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Chapel Hill, North Carolina, Afghanistan
July 29, 2007
From journal I Bike Italy Tour Review
New York CIty, New York, Australia
September 18, 2002
As soon as you get to San Gimignano, book your hotel at the booking service, which is at lower gate to the city. The address is Via S. Giovanno, 125 – 53037. tel is 0577 940 809. Their email is firstname.lastname@example.org, the website can be found here. You cannot drive into the city because it's walled, but there is parking at the southern end. From there you walk through the gate and the booking window is about 10 meters in on the right hand side.
We booked our hotel then went and sat outside at a enoteca (cellar) and enjoyed the setting sun and some fabulous Tuscan cuisine. This was at the Dulcinsinfundo (see restaurant review journal entry in this journal), which I highly recommend and it's also a little bit of the tourist beaten path (which you really want to try to do in San Gimignano because tour buses visit it and they only walk on the one main street so try to get off it.)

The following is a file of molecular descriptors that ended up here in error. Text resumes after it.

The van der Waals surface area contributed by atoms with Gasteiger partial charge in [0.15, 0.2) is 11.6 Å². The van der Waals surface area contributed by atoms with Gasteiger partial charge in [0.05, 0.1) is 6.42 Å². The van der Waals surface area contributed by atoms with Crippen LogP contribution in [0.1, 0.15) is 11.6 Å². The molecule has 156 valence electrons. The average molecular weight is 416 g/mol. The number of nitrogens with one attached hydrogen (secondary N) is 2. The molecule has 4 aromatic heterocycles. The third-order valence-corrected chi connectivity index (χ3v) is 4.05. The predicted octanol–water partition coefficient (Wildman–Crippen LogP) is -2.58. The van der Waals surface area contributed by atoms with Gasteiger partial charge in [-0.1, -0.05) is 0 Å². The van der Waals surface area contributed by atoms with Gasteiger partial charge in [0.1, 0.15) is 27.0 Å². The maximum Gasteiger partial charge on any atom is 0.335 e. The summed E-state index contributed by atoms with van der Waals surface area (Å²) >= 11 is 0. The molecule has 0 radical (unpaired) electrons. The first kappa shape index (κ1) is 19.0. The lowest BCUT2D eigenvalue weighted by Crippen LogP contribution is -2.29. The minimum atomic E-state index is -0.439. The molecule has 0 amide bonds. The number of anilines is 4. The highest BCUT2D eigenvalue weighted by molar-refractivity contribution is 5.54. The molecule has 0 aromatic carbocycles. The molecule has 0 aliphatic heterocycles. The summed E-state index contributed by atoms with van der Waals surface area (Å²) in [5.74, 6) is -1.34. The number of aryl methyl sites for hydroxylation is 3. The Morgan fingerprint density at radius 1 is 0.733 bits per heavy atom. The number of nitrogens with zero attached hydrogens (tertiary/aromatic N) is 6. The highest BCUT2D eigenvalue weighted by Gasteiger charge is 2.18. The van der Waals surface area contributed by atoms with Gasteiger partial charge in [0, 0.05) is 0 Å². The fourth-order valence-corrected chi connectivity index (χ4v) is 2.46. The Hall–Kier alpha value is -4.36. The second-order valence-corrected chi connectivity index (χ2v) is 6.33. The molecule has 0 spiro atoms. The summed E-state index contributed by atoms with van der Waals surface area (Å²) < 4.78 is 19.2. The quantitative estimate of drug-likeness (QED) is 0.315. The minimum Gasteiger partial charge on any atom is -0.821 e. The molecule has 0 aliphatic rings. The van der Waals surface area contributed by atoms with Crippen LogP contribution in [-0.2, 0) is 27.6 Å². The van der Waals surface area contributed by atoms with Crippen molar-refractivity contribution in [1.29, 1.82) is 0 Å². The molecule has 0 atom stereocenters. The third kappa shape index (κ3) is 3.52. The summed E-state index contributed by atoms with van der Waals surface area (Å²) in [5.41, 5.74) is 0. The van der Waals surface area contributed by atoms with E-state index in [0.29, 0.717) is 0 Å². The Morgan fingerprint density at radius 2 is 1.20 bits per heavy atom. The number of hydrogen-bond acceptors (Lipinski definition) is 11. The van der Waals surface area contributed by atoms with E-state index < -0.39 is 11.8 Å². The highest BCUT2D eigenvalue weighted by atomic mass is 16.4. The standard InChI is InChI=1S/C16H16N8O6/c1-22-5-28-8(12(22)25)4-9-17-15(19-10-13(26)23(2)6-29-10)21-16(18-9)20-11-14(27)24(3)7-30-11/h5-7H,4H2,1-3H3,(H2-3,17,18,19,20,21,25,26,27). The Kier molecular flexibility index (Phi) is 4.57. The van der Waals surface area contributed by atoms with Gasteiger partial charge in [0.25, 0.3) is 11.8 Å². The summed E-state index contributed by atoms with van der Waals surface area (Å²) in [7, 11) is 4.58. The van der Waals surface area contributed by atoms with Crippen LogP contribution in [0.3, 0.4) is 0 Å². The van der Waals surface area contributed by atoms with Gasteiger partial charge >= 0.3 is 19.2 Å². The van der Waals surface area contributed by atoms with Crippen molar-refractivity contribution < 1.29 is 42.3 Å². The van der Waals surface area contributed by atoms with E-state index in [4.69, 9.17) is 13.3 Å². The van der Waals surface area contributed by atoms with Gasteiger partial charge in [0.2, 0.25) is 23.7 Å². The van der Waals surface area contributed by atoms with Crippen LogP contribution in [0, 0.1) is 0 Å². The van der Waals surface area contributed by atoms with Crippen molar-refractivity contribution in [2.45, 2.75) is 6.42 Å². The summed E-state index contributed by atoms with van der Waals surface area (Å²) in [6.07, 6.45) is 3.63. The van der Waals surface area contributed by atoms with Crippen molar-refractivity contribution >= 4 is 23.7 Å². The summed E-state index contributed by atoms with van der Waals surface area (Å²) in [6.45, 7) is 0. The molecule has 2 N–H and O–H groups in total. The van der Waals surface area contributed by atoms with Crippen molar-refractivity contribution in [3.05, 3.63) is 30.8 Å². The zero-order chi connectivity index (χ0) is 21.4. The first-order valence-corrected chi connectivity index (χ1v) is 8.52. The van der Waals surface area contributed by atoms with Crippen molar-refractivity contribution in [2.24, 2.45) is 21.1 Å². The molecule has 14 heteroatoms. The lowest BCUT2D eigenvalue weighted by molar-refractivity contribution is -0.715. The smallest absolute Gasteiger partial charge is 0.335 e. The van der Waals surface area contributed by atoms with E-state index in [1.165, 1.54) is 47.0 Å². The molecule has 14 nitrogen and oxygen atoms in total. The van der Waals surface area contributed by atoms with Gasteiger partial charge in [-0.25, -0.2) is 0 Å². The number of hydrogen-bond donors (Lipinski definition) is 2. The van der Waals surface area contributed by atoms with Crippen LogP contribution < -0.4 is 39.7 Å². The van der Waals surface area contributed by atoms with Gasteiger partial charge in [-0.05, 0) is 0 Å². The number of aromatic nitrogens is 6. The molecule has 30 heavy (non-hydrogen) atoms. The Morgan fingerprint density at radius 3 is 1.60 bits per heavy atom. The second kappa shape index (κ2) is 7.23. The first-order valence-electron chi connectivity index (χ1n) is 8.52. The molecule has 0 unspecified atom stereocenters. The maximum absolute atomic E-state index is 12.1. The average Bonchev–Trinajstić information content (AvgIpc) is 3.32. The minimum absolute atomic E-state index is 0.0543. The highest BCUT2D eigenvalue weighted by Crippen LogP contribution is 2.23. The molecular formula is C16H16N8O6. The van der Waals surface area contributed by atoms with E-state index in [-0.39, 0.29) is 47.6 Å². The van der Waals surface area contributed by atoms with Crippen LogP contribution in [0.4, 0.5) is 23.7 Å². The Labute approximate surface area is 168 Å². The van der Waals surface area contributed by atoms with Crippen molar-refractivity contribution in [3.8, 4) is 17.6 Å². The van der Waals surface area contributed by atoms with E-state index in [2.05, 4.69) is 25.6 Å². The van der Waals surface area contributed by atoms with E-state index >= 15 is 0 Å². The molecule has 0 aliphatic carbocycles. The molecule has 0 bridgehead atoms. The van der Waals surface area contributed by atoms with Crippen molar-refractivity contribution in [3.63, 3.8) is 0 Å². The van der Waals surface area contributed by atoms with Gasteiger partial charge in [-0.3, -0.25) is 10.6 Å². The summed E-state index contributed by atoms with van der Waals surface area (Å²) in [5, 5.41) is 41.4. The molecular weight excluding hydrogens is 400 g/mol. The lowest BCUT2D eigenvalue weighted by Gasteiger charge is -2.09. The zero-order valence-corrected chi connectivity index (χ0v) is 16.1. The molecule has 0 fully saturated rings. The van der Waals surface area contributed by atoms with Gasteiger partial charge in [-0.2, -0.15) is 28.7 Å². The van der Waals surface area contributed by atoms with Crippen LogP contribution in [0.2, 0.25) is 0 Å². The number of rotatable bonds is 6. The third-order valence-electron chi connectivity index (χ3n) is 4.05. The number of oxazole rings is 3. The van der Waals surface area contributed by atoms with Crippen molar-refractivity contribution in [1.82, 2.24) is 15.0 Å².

We stayed at a villa (with only four rooms) just outside of the walled city, but very easy to walk to the city and probably a fair bit cheaper (see hotel review for San Gimignano, it was called "Villa Alba").
We cycled through Sta Lucia down to Quartaia then east to Mensanello, to Strove onto Monteriggioni. All stunning countryside, and we stayed off the main roads. From Monteriggioni we pushed on to Castellina in Chianti (about 14km, of which the last 10 were uphill, but beautiful scenery to take your mind off the pain). Then onward to Panzano where we stayed the night. The ride from Castellina in Chianti to Greve is almost all downhill and is breathtaking. I cannot recommend this route enough. For our accommodation and restaurant reviews see the relevant journal entries.
Cycled from Greve to Florence via some very small towns and ended up pushing our bikes up hills alongside vines. You just need a phrasebook to ask the friendly people on the street how to get to Florence. There are many roads, but my strong advice is to take the least busy roads and just ask people to point you in the right direction because these small towns may not always be on the map. It’s much more peaceful and scenic if you do it this way.
From journal Florence, Lucca, and cycling through Tuscany
Brooklyn, New York
September 17, 2001
From journal Living in Florence